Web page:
‘I don’t care’: reported response of airport security guard who damaged 300-year-old instrument
21 February 2018, 16:00 | Updated: 21 February 2018, 17:06
An incident at Dublin airport security left a violist’s precious instrument with a large dent in it.
The owner of a 300-year-old viola has revealed his instrument was damaged during an incident with a security guard at Dublin airport.
Morgan Goff was told his instrument, which is worth £250,000, could not go through the normal scanner because it was too big, and would need to be searched and scanned by hand.
“Firstly, I was told that my viola was too large to fit on the conveyor belt,” said Morgan. “Very strange as I have been putting the viola on these belts for the past 30 years. I was then told to completely empty my case of everything (that is a lot of stuff in my case) and have it checked over by a young security guard.
“I opened my case for him and he went to grab my precious 300-year-old Daniel Parker viola. I stopped him and explained that I would hold it for him as it was extremely old and valuable. I asked him to please be as careful as he could.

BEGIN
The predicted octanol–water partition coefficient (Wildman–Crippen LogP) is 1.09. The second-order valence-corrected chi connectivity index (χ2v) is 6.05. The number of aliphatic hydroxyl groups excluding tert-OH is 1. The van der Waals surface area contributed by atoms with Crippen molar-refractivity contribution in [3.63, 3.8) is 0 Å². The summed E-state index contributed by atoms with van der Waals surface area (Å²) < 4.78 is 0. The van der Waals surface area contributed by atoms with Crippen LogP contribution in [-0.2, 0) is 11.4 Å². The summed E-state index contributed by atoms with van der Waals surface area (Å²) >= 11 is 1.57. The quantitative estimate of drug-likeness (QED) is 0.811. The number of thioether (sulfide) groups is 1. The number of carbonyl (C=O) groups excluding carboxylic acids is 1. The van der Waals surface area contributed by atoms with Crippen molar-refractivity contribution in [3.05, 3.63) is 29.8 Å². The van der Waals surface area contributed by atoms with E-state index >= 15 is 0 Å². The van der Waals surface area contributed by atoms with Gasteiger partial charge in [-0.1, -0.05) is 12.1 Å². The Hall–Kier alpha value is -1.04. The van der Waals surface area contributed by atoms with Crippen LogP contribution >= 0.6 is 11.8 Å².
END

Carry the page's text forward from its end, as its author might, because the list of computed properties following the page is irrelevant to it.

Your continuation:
“After swabbing my case, he bashed the hard edge of his swab wand into the front of my viola causing an awful crunch and dent in the front. I yelped and asked him what he thought he was doing to which he looked blankly at me and replied, ‘I don’t care’.”
Morgan’s viola after the incident
“I felt as if I was being taught a lesson for not trusting him to hold it. I have been told the damage is repairable and since posting online, I have heard of some truly blood curdling experiences that other musicians have endured. Mine was certainly lesser than a snapped neck!
“Dublin airport told me they would be in touch to discuss and resolve this incident. That was 10 days ago. I have not heard anything yet.”
Dublin airport have since responded to the accusation, saying, “Morgan would have been told by our security screening colleagues, who filled out a damage report form, that he needs to contact our customer service department with all the details of his complaint. He would have been given those details on the day of how he needs to do that.
“Our Customer Service Department have not received a complaint from Morgan yet,” they continued. “A full and thorough investigation of his complaint will be carried out.”
Morgan’s story follows a series of incidents of airlines mistreating instruments, including a 17th-century viola da gamba which was destroyed on an Alitalia flight, and a smashed guitar aboard an American Airlines flight.